The FBR laws of GST on selling of goods to unregistered companies are still dubious, creating problems for exporters. "Everybody is violating the law. We are under offensive," he said. Without bribe no tax refund is possible, he claimed, saying the FBR's laws and regulations are against the growth of entire textile sector.
Motiwala said the poor utility supplies with soaring tariffs wrecked havoc on the textile sector restricting its export to not more than $7 billion annually. He said the government is unjustified to force textile sector to pay bills for power thieves. With raw material like cotton or yarn, the annual textile exports stand at between $11 billion and $13 billion, he said.
The government's utility tariff plans give two messages to consumers -- either to pay bills for power thieves or just indulge in the theft. He urged the government to play its role against power thieves to end power shortage. "Some 35 per cent power loss comes through three ways: theft, line losses and pilferage," he added. He also resented soaring gas, power and water tariff which is unprecedented in entire history, saying gas was made expensive by 17 per cent and power by Rs 4 per unit. He said the government continues to bypass Ogra to set prices for key utilities.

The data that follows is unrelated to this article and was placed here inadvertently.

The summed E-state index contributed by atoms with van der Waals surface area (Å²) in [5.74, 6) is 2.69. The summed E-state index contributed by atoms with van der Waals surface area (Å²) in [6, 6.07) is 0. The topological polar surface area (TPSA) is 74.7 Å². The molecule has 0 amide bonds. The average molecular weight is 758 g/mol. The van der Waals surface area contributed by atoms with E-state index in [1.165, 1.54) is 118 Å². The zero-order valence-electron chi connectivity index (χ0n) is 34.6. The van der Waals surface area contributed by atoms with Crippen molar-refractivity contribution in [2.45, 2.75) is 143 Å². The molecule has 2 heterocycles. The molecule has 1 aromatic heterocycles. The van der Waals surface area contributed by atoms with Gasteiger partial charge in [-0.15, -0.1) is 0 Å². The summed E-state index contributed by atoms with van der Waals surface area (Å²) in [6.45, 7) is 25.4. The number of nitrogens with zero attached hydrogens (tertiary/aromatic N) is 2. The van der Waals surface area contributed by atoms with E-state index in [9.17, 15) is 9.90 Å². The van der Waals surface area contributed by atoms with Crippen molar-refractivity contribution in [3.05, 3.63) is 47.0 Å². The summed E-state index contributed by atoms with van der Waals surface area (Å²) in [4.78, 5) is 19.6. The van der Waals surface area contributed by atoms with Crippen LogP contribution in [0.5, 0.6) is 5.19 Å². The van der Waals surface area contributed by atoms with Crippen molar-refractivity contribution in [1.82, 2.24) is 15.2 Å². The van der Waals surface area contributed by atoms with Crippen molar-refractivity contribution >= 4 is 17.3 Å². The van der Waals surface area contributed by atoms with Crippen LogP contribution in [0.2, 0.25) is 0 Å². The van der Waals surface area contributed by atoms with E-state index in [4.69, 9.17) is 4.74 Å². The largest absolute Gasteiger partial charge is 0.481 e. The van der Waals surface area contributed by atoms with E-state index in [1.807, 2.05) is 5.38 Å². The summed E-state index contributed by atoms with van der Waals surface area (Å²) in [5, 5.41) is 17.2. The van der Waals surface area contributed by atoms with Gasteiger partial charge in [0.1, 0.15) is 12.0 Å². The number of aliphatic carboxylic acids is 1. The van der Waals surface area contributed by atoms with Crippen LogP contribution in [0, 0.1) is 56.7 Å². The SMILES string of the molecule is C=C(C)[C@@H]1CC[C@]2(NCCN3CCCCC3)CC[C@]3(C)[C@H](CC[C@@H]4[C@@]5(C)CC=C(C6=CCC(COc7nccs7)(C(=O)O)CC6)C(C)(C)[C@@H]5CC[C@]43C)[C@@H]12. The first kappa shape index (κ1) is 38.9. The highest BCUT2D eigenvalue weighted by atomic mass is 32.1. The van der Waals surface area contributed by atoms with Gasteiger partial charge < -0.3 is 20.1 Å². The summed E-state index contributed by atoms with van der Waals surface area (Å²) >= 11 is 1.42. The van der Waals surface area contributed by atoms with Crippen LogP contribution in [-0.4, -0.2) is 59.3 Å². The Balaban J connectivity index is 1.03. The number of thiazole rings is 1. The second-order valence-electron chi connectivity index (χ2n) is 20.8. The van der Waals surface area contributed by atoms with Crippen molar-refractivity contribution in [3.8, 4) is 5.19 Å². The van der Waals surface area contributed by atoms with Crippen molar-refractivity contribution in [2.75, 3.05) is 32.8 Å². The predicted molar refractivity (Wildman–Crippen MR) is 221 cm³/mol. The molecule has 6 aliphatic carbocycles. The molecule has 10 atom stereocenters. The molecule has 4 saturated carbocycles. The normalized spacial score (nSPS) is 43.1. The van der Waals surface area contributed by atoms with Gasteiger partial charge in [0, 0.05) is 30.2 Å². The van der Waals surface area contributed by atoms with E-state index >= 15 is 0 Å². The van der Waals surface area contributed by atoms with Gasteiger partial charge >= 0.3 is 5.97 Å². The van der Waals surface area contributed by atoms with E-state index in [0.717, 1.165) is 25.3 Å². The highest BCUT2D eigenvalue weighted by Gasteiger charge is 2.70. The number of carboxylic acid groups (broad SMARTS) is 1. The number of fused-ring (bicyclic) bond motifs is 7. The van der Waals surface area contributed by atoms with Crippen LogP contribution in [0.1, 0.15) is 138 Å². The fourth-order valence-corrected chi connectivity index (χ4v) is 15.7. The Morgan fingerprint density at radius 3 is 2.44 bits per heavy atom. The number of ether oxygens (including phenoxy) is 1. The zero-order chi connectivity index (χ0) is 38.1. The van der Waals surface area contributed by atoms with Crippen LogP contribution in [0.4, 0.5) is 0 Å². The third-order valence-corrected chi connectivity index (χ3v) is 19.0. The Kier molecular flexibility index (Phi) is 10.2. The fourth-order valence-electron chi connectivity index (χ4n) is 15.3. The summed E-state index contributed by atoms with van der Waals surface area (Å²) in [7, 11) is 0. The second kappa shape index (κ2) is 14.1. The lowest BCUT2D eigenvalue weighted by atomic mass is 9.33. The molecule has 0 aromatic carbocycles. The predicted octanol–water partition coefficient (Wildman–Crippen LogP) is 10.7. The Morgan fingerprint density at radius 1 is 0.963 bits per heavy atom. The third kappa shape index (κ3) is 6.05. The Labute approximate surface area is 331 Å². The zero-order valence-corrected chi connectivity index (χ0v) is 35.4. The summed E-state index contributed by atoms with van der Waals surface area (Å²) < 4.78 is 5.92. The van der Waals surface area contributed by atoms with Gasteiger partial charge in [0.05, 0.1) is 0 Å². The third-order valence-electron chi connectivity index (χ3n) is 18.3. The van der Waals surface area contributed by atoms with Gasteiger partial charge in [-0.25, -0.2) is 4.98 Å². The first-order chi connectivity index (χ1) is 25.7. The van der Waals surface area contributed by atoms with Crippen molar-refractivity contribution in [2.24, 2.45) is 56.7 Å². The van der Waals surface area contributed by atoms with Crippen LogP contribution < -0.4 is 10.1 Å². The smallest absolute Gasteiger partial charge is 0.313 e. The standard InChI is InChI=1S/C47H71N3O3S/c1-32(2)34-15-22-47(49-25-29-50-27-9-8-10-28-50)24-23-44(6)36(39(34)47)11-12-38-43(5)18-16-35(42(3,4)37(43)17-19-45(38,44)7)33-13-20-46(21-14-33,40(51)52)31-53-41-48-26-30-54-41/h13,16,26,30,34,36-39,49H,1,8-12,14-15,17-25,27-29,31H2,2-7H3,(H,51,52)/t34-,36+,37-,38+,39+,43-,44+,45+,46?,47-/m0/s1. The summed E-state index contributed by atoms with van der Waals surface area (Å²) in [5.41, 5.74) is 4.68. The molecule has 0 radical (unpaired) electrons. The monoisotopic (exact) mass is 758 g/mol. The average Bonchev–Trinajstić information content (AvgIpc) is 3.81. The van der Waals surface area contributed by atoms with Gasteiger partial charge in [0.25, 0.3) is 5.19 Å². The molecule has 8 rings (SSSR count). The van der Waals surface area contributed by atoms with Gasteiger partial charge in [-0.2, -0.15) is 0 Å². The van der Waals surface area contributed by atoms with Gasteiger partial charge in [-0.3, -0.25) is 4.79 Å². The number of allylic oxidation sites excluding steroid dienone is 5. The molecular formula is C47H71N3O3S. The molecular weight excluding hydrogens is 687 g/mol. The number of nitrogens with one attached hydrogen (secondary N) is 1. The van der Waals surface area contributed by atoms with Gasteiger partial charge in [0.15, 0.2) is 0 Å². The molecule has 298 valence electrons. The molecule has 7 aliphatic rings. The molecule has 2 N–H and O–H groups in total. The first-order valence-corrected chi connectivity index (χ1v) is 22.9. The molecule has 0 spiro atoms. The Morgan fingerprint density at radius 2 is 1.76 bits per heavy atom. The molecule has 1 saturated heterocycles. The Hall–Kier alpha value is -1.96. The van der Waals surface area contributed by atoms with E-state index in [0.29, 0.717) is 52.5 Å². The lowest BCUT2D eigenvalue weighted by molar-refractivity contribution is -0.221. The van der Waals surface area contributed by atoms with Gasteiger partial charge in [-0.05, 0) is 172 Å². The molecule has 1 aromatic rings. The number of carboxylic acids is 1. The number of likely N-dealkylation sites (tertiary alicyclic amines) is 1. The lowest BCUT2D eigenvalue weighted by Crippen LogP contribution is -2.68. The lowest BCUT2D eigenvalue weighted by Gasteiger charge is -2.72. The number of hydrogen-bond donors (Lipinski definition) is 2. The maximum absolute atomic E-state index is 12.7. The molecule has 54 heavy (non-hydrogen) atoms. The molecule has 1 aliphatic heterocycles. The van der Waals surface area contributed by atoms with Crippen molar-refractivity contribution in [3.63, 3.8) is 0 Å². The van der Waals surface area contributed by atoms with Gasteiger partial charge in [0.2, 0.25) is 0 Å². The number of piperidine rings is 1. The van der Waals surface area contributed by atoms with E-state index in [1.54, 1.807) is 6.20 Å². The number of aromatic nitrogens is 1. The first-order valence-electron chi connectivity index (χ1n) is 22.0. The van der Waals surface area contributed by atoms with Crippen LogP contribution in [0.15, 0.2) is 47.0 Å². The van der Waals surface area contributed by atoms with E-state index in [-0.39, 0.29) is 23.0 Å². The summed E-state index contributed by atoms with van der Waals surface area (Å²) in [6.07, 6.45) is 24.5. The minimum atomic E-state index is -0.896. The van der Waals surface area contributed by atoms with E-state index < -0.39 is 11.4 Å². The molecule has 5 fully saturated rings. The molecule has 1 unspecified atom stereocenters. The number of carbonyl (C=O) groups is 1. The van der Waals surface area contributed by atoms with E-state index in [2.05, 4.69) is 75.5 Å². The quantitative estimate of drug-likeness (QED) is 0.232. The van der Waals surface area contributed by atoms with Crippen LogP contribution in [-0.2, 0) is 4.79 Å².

Cotton is expected to continue losing market share this season. Cotton prices are substantially higher than polyester prices in China. And as per Cotton Advisory Committee (ICAC), the Cotlook A Index averaged 93 cents per pound in August, while polyester in China averaged 76 cents per pound. Despite the loss of market share, world cotton consumption is rising in absolute terms and is estimated at 23.7 million tons in 2013-14. However, world cotton production will be down 3.5 per cent from last season. US production alone is likely to fall by 25 per cent. Shipments from all major exporters are expected to fall, except from the CFA or franc zone in Africa, where producers are increasing production in 2013-14 and thus exports in response to higher cotton prices.